Saturday, January 28, 2012

UltraBooks or UltraClones?

Vidit Bhargava

Sometime back, Intel introduced this term called 'Ultrabook'. It defines it as 'a higher-end type of subnotebook'. The definition itself is so complex, that you can imagine what kind of weirdly boiled mockery the Ultrabooks will turn out to be.

The CES this year was paraded by Ultrabooks from Asus, Acer, HP, Dell, Lenovo. Almost every computer manufacture wants to wet its hands in the supposed Ultrabook Revolution.

Two give you a clearer picture of what an ultrabook looks like Here are a few details about this 'Revolutionary' product that comes once in a while: The Ultrabooks are thin, lightweight, come in Unibody Enclosures and with limited ports. They also have a long-battery life. And almost all of them use 'Flash Based SSDs'. The display size is 11.6" to 13.3" or 14" at most. None of them features a CD-DRIVE.

And Now you may have a clear picture of what the Ultrabook will look like:

Looks familiar? Isn't it? Its the MacBook Air that was launched in 2010. The Ultrabook thing came in mid-2011. The Ultrabooks not only shamelessly rip off the design of a macbook air. They also boast of similar specifications.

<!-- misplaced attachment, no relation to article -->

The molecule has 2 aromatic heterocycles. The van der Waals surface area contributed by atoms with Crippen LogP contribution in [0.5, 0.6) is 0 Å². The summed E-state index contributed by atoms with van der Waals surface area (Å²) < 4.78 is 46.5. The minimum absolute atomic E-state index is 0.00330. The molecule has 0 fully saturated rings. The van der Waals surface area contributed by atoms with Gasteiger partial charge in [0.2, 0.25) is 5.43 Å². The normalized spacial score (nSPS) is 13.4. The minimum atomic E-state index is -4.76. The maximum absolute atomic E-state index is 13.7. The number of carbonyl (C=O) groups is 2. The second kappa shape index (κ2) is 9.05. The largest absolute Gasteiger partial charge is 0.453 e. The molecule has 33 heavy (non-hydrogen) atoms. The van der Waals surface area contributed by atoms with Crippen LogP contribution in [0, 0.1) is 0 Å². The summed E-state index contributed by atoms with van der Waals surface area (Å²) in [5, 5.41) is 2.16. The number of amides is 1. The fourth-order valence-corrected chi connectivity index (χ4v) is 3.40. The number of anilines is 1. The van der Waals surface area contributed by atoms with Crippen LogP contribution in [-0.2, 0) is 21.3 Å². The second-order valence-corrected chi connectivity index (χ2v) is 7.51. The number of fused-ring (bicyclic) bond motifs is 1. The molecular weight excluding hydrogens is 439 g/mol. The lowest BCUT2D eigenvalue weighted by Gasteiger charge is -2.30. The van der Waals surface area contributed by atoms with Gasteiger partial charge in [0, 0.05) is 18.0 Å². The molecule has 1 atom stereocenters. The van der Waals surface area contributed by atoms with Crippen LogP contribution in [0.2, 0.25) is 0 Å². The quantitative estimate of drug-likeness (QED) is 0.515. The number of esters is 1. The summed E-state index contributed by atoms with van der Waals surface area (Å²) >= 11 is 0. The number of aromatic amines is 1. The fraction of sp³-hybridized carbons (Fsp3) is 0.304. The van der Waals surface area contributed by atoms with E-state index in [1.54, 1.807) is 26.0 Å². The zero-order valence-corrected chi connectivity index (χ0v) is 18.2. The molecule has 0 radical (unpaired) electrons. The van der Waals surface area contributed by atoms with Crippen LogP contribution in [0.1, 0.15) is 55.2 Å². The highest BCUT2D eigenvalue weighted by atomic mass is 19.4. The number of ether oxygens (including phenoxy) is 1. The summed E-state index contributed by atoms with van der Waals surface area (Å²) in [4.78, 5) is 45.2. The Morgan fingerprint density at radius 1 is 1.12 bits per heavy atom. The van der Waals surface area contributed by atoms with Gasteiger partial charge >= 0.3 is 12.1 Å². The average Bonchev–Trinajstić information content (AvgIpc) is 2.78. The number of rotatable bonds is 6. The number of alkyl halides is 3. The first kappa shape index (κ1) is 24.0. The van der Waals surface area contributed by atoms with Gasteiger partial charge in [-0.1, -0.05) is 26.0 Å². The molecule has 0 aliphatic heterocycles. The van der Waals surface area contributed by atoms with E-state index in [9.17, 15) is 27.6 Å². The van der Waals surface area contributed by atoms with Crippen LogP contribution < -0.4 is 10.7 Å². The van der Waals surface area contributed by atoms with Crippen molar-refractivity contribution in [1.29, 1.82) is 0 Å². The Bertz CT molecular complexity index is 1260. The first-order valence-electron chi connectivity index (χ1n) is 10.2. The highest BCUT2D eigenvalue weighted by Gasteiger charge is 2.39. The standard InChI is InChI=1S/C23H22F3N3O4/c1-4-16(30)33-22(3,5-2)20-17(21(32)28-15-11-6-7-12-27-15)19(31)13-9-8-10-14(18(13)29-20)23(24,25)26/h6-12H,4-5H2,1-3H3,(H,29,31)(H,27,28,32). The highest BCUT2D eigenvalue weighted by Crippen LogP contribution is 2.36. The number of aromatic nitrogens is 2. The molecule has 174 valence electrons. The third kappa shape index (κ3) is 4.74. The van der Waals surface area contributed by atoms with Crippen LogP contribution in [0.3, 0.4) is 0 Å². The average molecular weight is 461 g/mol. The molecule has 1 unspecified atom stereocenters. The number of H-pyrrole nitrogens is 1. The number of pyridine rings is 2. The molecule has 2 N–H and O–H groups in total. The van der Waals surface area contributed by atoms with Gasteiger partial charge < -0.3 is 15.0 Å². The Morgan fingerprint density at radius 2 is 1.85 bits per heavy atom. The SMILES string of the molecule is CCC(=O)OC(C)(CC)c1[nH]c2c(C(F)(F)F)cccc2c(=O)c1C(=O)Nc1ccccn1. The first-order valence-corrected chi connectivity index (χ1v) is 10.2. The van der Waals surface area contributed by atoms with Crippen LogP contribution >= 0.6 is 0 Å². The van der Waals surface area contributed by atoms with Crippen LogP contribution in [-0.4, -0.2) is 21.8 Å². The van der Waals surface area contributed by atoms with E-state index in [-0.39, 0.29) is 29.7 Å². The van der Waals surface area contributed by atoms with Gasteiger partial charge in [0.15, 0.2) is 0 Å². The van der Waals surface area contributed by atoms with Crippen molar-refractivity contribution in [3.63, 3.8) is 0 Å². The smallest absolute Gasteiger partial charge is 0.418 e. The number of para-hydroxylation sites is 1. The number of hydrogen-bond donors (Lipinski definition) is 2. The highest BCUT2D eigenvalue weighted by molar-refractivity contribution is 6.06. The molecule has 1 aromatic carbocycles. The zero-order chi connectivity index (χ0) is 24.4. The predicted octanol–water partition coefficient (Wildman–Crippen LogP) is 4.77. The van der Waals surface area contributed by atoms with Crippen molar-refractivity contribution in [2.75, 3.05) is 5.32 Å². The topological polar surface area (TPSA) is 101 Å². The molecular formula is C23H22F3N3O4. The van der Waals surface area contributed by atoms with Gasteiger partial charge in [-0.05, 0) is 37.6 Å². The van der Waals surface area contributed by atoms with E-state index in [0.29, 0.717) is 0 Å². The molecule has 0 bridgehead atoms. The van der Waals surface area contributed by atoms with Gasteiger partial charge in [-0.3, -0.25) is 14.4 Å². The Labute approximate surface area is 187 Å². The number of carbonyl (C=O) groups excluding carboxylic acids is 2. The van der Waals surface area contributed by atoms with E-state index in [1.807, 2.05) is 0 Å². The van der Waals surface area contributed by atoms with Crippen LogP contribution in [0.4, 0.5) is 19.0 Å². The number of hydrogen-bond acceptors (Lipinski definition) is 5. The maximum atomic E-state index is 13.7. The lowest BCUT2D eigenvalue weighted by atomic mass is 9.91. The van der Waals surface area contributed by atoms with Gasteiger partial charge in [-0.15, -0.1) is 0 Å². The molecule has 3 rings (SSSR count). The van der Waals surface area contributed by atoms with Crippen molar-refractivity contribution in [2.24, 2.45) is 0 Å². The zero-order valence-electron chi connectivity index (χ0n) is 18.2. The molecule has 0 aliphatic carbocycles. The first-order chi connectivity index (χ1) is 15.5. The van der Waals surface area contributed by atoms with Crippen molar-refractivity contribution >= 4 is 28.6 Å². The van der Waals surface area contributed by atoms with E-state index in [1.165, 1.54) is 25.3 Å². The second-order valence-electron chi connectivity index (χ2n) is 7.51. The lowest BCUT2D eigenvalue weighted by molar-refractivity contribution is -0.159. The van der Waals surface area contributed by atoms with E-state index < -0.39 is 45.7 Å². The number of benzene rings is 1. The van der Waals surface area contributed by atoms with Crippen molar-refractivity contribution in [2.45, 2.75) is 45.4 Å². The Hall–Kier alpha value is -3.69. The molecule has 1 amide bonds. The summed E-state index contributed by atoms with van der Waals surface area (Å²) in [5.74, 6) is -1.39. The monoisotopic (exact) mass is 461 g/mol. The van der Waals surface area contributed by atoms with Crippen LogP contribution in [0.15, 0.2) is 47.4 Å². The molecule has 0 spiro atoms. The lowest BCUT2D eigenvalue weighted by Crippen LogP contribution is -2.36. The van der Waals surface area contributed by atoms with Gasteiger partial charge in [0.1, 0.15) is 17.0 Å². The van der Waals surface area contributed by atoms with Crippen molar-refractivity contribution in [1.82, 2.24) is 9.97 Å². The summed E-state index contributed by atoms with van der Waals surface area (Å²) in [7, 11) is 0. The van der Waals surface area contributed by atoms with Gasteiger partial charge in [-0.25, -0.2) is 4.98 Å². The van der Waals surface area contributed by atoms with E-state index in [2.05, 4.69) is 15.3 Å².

Many people right now will be planning to press that 'x' button on their devices, since they fear this is going to go the fan boy way. As a matter of fact it is not. It is for the truth that I write this post.

Write from the design ergonomics to the keyboard color. Everything is being cloned in the name of Ultrabook. The only thin wall between an ultrabook and a macbook air is the CULV processor by Intel. The MacBook Air has the same processor as that in their MacBook Pro.

CULV (Consumer Ultra-Low Voltage) is a low power Intel Processor with Integrated Graphics. It is designed specifically for the Ultrabooks platform.

Intel plans to release these low-voltage processors in three phases. (For their three micro-architectures). Hence, dividing the Ultrabook launch in three phases also. The first phase is going to be ruled by the Sandy Bridge. Second will have Ivy Bridge and the third will have Haswell. When you 'know' that Intel has Ivy Bridge and Haswell in works, which are better processors based on relatively newer technology (one of them is that of 3D Tri Gate Transistors), then why will you settle for a Sandy Bridge Processor which looks like Yesterday's discarded waste when compared to the glorious tomorrow Intel Promises.

Having said all that about the Ultraclones, I will like to add that not all is so-clone like about the Ultrabook genre. While 'most' of the ultrabooks may look like Chinese fakes of the macbook air. There are a few that are promising and aren't that abominable. Lets get back to CES to see whether the Ultrabooks have something 'different' to offer than the image of an Ultraclone.